The Ukrainian working class is faced with a combination of tasks at present. On the one hand, it needs to organize itself in the struggle to repel the Russian invaders and to begin to reconstruct the country. At the same time, it needs to organize against the anti-working-class and anti-social measures of the Zelensky regime and against the project of foreign capital to lock the country even more firmly in its grasp.

The International Workers League, of which Workers’ Voice is a sympathizing group, issued a statement last September that sums up these tasks. The IWL called on Ukrainian working people to defend “the expropriation of all the assets of the Russian oligarchs and enterprises associated with Putin’s regime, the nationalization and centralization in the hands of the state of the economy, in the service of national defense, under workers’ control, and the centralization of Territorial Defenses as the organization of the resistance in workers’ militias favoring the tendency towards independence of the government.”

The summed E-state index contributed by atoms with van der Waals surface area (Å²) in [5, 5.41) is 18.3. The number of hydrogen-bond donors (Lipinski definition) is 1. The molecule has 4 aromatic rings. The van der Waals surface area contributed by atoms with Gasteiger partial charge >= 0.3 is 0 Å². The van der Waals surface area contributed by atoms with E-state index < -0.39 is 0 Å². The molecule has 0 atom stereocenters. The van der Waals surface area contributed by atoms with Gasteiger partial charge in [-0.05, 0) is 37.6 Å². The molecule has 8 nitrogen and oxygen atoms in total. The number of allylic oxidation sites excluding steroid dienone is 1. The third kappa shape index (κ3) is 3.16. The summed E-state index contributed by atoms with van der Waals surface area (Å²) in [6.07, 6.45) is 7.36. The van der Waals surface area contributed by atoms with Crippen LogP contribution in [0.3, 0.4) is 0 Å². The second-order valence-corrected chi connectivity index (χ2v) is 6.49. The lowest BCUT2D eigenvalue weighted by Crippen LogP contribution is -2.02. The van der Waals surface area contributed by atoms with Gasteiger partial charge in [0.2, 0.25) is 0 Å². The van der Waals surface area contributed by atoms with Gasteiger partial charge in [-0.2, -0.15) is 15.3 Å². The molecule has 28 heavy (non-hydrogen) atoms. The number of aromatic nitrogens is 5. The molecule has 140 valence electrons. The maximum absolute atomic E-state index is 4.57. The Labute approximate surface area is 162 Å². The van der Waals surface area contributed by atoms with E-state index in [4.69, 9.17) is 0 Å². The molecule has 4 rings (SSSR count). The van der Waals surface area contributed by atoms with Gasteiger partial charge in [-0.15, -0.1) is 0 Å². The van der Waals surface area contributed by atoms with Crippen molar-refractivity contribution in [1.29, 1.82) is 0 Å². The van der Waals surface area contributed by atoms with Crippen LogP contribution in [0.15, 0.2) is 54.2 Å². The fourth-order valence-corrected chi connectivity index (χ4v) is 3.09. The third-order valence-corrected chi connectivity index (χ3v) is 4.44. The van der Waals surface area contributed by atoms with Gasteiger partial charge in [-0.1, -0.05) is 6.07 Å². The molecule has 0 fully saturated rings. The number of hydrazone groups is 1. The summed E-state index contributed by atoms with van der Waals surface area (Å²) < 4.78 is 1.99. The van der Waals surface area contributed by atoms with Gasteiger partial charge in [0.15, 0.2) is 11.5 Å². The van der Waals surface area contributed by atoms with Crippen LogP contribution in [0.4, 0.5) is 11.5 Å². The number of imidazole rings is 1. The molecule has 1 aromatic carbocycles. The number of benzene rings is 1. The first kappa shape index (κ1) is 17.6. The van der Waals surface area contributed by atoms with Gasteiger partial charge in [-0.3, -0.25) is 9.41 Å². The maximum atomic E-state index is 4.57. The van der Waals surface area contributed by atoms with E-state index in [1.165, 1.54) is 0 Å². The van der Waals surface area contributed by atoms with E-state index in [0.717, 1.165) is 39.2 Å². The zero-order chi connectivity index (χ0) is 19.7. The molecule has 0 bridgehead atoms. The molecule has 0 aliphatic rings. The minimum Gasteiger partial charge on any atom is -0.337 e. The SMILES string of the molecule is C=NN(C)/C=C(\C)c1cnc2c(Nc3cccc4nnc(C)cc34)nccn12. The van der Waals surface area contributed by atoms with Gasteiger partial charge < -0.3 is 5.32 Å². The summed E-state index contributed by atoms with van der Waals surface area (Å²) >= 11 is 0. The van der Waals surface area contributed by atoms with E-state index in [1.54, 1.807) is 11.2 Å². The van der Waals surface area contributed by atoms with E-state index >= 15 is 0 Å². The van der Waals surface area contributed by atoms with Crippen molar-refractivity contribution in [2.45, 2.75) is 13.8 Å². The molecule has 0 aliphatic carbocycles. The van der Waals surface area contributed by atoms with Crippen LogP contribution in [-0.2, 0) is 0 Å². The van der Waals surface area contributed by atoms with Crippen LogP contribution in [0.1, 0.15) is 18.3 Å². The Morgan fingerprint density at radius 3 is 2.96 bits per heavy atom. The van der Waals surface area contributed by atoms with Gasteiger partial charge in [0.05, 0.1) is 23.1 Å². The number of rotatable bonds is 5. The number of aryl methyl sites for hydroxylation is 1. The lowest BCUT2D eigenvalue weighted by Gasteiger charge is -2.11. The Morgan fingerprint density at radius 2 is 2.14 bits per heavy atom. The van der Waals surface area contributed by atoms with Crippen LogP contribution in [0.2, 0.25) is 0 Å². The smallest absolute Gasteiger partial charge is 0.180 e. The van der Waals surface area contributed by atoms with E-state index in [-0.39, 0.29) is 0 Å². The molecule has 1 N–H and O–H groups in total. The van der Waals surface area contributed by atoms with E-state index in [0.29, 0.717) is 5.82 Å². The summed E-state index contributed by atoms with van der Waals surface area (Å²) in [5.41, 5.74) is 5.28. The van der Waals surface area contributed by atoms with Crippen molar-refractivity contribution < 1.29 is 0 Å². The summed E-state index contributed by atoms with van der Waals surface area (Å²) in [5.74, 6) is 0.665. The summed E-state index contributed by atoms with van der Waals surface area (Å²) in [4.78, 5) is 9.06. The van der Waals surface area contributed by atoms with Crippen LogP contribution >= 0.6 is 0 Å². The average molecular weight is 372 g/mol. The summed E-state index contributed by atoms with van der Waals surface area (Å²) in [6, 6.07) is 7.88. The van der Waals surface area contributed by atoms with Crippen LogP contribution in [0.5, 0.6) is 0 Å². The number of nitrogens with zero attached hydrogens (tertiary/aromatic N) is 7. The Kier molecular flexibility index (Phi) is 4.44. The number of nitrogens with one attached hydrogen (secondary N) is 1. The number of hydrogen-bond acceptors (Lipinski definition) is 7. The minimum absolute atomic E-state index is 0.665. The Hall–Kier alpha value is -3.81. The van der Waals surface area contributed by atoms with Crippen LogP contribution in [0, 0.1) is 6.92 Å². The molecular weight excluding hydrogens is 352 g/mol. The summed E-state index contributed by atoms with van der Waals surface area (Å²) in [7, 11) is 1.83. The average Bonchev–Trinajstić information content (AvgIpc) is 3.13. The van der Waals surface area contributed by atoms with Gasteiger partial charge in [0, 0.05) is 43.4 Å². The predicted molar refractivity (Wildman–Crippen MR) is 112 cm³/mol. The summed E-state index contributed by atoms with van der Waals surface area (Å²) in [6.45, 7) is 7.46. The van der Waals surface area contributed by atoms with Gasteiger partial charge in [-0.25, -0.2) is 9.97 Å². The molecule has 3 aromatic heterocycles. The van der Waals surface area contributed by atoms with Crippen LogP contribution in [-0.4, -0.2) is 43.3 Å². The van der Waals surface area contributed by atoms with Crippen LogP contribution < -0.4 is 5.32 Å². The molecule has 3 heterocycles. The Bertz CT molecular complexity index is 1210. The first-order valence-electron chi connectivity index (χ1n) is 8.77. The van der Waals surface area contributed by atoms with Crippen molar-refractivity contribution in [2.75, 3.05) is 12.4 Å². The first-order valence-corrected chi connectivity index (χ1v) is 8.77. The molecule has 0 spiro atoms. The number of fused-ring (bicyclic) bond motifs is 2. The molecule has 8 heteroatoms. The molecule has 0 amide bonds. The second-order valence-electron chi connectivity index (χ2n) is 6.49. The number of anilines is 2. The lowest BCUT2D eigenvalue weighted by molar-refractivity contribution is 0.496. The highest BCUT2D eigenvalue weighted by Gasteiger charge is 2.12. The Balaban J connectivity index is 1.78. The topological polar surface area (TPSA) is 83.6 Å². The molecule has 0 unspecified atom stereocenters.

The statement added, “We must call to defend national sovereignty at the cost of capitalist profits and to defeat layoffs, forced suspensions, and guarantee full employment, as part of a plan of national defense, with a policy of demands and criticism towards the actual policy of Zelensky.”

Workers’ Voice and the IWL are supporting an important act of international solidarity in the Workers’ Aid Campaign to Ukraine, organized by the International Labour Network for Solidarity and Struggles. Last April, the campaign sent a truck convoy with humanitarian aid (mainly food and power generators) to the Miners’ and Metallurgists’ Union in Kryvyi Rih. A new fund-raising campaign to obtain supplies for Kryvyi Rih is now being organized. To contribute, see https://laboursolidarity.org/en/. 

Photo: Civilians train with arms in Siurte, western Ukraine, in February 2022.